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Who Would Want Fruit Cakes Running Their Council?

Let's get one thing straight. UKIP do not provide a credible alternative in local politics.
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Let's get one thing straight. UKIP do not provide a credible alternative in local politics.

As a UK political party who have had success with their anti-European messages at, ironically, a European level in the UK, Nigel Farage's character-driven project is significantly underwhelming when it comes to the diversely challenging area of local politics.

UKIP's recent political polling surge, presiding as an attempt to deliver pluralism into UK politics, translates into very little more than a protest vote in a time of economic downturn, which historically leads to right-wing trending in political polling. This is most clearly demonstrated by the by-election at Eastleigh, which has journalists hot-under-the collars because UKIP achieved a resounding 14%.

The reality is, any by-election exists in a vacuum, providing a vehicle for stronger protest votes than are seen at general elections. When presented with the options of the Coalition parties, a policy-weak Labour Party and other smaller parties which depend almost solely on local grass-roots movements such as the Greens, the voter's sole choice to protest in Eastleigh was UKIP. In contrast, Bradford West demonstrated that the better protest vote was George Galloway's Respect party. Such a result cannot be translated to a wider general election, where the voter would also be considering who would be running the country.

When electing European Parliament MEPs in 2009, members of the British public, sucked into misnomers from tabloid headlines, were keen to support a single-issue parties such as UKIP whom they felt would represent their rights best in that setting. Of course, the irony is,the 11 UKIP MEPs very few actually turn up to represent their constituents views. All the while, of course, absorbing vast amounts of the MEP expenses that Nigel Farage is so quick to criticise.

But, as a single issue party, and personally being pro-pluralism, I suppose UKIP have their place in the European Parliament.

Where they don't have their place is in local politics.

With UKIP candidates in every County Council seat in my local area, the option to vote purple is ever present. In photographs taken by the local paper, representatives are noticeably male and pale and had no history of representing people's views on a local basis.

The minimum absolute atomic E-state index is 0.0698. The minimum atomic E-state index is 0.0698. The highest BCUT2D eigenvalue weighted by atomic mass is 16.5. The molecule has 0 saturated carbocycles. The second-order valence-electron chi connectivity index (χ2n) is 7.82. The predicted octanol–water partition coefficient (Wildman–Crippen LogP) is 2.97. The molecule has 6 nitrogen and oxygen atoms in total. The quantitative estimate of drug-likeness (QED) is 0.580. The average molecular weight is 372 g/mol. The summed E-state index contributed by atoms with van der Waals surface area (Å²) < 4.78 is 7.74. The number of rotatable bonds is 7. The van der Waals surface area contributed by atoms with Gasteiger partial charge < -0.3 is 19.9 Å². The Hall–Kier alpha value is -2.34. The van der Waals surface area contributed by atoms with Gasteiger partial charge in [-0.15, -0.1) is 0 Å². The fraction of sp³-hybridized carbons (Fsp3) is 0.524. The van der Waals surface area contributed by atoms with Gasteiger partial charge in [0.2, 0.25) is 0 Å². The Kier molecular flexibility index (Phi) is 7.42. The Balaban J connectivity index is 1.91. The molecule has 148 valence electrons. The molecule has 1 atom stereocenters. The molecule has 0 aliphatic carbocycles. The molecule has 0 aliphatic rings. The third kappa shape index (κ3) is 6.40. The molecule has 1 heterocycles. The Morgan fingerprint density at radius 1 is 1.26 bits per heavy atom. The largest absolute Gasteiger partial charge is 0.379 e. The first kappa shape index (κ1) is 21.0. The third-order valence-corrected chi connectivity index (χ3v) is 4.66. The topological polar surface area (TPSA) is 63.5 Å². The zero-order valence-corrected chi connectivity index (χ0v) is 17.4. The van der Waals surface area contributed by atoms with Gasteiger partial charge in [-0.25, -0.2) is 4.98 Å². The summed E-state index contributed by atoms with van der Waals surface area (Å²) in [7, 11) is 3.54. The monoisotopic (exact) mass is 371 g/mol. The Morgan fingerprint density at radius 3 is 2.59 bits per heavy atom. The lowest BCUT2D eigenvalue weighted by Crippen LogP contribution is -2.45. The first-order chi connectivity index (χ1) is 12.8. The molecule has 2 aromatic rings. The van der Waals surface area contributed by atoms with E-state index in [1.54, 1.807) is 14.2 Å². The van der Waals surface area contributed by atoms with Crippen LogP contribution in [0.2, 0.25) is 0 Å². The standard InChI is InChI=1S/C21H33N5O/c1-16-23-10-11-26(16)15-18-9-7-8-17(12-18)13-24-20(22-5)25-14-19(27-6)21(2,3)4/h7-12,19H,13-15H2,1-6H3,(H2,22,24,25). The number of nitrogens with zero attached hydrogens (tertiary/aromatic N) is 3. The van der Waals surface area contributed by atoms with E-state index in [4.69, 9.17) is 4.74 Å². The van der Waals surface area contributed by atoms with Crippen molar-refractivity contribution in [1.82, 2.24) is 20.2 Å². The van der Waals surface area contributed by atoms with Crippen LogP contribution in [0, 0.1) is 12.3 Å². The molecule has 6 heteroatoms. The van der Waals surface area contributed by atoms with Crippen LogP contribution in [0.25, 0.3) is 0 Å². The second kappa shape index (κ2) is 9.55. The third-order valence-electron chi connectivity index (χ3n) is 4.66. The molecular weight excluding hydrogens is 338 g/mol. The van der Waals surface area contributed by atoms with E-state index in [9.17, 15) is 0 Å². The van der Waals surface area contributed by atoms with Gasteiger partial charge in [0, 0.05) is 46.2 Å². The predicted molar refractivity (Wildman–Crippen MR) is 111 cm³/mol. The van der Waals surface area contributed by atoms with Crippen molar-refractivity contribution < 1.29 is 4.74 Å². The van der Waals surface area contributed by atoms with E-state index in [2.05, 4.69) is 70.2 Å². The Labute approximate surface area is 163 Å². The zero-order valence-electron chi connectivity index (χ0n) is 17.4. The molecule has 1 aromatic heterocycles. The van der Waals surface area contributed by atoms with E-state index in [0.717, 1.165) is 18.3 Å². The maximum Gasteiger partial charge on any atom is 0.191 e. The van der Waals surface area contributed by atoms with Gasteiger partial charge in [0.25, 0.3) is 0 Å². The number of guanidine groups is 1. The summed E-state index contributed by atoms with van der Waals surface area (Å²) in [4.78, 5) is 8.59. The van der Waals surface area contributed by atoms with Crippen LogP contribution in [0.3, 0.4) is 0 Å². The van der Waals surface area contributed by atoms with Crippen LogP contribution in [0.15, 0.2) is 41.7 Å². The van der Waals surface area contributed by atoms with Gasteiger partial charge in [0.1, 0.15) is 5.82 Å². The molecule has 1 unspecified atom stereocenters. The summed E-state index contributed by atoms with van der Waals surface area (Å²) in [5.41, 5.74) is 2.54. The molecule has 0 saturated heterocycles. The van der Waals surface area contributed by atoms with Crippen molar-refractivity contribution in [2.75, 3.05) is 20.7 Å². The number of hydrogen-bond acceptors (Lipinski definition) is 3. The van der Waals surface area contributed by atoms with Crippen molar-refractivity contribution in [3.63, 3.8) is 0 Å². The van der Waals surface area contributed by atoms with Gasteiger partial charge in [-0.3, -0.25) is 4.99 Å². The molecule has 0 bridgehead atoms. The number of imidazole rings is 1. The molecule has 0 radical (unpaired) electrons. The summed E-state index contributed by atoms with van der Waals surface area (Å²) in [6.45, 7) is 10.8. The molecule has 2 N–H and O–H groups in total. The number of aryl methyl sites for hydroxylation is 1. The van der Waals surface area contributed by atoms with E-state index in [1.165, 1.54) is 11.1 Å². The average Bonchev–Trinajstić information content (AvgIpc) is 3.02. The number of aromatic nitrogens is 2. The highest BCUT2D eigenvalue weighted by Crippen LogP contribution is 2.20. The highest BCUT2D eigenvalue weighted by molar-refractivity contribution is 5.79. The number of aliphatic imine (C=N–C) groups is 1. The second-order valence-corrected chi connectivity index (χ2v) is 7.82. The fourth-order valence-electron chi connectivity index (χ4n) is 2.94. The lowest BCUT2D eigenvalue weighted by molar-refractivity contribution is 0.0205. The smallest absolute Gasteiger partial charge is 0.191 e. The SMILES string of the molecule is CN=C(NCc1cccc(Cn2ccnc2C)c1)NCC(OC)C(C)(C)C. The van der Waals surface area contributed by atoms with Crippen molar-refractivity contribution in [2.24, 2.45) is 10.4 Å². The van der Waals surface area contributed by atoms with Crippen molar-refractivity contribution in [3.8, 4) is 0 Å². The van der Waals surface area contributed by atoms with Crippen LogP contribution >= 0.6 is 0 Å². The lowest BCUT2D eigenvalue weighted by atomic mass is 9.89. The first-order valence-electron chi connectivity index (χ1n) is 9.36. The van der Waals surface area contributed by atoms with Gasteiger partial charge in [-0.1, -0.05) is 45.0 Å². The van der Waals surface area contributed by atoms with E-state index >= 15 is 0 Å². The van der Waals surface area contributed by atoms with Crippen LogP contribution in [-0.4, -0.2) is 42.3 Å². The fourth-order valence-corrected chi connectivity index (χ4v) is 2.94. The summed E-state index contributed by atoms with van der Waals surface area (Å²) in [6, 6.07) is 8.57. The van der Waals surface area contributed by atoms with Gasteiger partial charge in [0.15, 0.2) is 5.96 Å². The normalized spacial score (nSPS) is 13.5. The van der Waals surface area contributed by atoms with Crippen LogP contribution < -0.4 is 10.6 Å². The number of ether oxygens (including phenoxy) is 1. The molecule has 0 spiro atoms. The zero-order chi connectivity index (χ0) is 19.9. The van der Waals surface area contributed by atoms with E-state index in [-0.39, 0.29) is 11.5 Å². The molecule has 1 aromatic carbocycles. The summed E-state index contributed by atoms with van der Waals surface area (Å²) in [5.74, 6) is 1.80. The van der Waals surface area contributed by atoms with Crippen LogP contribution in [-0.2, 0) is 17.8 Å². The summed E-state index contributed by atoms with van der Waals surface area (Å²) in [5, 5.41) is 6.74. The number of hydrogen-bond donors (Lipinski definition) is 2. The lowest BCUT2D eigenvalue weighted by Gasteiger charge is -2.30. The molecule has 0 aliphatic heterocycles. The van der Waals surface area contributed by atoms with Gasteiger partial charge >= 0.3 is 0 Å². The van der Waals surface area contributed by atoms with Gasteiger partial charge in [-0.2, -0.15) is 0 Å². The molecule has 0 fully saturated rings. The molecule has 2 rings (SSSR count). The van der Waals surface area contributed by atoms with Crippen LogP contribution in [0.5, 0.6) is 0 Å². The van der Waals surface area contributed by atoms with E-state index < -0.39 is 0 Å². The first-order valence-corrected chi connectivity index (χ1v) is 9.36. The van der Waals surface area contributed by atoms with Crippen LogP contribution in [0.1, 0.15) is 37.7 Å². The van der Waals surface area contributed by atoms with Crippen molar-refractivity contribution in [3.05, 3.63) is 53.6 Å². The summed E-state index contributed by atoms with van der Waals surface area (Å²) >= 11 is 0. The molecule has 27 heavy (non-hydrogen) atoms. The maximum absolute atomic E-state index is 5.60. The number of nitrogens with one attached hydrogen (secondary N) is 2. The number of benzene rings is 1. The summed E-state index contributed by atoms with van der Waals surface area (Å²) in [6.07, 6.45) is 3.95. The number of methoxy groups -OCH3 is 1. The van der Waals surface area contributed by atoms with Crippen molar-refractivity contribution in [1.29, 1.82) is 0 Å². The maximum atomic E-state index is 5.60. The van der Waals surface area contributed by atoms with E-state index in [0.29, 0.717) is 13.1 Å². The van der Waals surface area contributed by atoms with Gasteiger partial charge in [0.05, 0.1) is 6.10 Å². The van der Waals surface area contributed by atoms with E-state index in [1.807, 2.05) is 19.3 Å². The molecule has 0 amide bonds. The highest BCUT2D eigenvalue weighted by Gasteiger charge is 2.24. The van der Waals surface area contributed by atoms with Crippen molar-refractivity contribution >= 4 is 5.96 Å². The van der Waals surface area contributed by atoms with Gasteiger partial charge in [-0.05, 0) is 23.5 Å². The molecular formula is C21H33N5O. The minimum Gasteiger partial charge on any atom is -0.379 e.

As if to confirm this, the literature that they have been distributing to every household has a strong anti-European, national theme which does not translate well in terms of local economy, education or public services.

The mock-tabloid is keen to push the message that the EU is destroying jobs in the UK, and immigration is a running theme.

However, their local angle is intent on stopping all public services until every pothole in the county is fixed.

A noble aim, one might say. But the effective translation is that children won't have teachers, traffic lights won't work, the police will not respond to call outs and doctors surgeries will be closed while repair work takes place. It is typical of UKIP messaging, a quixotic short-term fix with no example or understanding of managing budgets, businesses or society as a whole. Much like UKIP anti-European policy, it's a single issue campaign.

To further evidence their lack of experience, understanding and potential are the council positions the UKIP actually hold. Looking through their website, they boast 138 councillors in England. This includes parish, and, in two-tier authorities, district and borough representatives. However, most of these are defections from other major parties and independents. As a councillor, only six had actually been elected.. Even Diane James, of Eastleigh fame, was elected as an independent councillor in her district of Waverley in Surrey. While she now leads the opposition group, a group of three consists of herself and two Conservative defectors. It is up to democracy to decide whether their positions will continue in 2015.

When quizzed, the local UKIP party were unable to produce anything more substantial as the policy and schools other than "putting a grammar school in every town", something that won't answer the overcrowding issues we face on the local level nor assist with the delivery of the Pupil Premium nor maximising classroom assistants to ensure that SEN education is maintained.

Far from being solution-focused politics, UKIP seem only able to criticise, and lack in planning, preparation and delivery of action that will actually benefit society. Their raison d'être remains being anti-European, the majority of which is grounded in fallacies about income and benefits to being a member state.

UKIP provide a range of headline quotes degenerating the EU, applying basic marketing techniques of repeating something in the hope that it might become true. But when it comes to local politics, they seem to have no understanding of the work, process and support that is required in order to be a locally elected councillor. They remain a single issue party who attracts a protest vote at a time when confidence in politics and the economy is poor. But nobody in their right mind would want the party now famous for being referred to as fruitcakes and loonies managing their dustbins, roads, schools or libraries.

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